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Valve Writes About Their Linux Client Plans

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  • #46
    Originally posted by nightmarex View Post
    Sure it may sound elitist to those whom have a cynical mind. I'm helping.
    The Linux community is infamous for how helpful they are to newcomers. The community really needs to clean up its act.
    1.) Distrolock is dumb this isn't supporting Linux it's supporting Ubuntu... This is factual it's like saying only supporting Windows is just peachy and fine.... Can you keep up here or is this too elitist for you?
    I thought it was pretty obvious why Ubuntu was getting support only? It really makes no sense to support all distros. Valve wants a distro that is easy and friendly to use, and Ubuntu is #1. Especially since Valve has too much on its plate right now, so limiting themselves to one distro will make it easier to develop. They did say they'll open up to more distros later.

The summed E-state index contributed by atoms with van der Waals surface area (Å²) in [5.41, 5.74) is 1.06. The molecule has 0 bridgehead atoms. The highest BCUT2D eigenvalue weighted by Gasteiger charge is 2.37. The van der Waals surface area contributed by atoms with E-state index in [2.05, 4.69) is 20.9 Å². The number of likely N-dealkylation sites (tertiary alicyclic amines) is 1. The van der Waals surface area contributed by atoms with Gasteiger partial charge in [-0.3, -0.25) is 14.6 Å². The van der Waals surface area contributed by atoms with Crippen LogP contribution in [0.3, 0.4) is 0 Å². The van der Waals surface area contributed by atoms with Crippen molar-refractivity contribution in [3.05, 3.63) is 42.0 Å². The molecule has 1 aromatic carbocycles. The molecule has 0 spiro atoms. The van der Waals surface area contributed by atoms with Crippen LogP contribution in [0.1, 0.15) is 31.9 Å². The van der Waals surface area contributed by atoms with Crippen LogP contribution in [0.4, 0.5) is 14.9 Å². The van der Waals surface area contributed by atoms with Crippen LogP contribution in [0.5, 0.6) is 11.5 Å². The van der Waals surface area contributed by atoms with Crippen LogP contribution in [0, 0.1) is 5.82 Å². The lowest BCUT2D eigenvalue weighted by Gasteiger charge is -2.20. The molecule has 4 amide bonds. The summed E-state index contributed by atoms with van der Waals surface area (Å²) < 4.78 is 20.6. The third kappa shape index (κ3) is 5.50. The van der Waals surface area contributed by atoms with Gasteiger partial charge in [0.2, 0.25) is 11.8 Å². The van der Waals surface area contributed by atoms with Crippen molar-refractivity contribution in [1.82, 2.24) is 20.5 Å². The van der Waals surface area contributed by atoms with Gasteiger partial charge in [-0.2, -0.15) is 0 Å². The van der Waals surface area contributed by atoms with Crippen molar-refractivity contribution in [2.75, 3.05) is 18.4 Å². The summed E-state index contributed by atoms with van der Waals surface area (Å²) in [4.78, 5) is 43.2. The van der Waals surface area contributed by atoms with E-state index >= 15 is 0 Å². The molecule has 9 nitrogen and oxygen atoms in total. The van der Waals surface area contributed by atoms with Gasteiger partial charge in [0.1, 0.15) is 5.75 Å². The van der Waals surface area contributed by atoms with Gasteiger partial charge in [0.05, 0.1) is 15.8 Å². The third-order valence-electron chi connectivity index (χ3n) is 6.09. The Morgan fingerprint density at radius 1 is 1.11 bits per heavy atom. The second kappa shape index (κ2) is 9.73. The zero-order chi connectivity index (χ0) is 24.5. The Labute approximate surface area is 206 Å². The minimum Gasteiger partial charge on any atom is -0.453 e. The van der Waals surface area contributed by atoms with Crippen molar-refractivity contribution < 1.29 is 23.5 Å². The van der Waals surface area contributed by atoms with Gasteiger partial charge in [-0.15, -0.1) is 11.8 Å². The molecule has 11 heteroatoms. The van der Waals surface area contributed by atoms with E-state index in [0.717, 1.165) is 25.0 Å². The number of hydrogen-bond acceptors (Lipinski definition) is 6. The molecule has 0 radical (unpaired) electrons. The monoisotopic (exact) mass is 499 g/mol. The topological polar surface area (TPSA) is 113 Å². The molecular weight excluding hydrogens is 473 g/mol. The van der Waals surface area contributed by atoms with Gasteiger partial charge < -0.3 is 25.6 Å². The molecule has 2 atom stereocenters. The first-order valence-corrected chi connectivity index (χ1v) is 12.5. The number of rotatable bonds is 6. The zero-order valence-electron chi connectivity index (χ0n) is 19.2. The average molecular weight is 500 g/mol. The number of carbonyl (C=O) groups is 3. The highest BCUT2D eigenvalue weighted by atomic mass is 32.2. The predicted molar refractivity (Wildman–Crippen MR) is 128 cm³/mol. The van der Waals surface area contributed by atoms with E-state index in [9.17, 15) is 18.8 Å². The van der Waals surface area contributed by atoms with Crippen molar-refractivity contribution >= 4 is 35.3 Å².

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    • #47
      Originally posted by WorBlux View Post
      It depends largely on the benchmark.

      http://www.phoronix.com/scan.php?pag...u_32_pae&num=1

      The only advantage of the 32 bit binary, is that it tends to have a smaller memory footprint, and most such systems are without the trappings of multilib or multiarch.

      The x32 abi may very well be the default within three years. Almost as small a footprint, but access to additional registers and instructions.
      That's from 2009 but actually there is a test from 2012 that shows big (theoretical) advances in the 64bit and i'm now impressed with it....still, in games, 32bit seems better in several tests.

      The 2012 article also talks about many of the old problems been solved (like flash....that will fade away anyway with the advance of html5) in 64bit...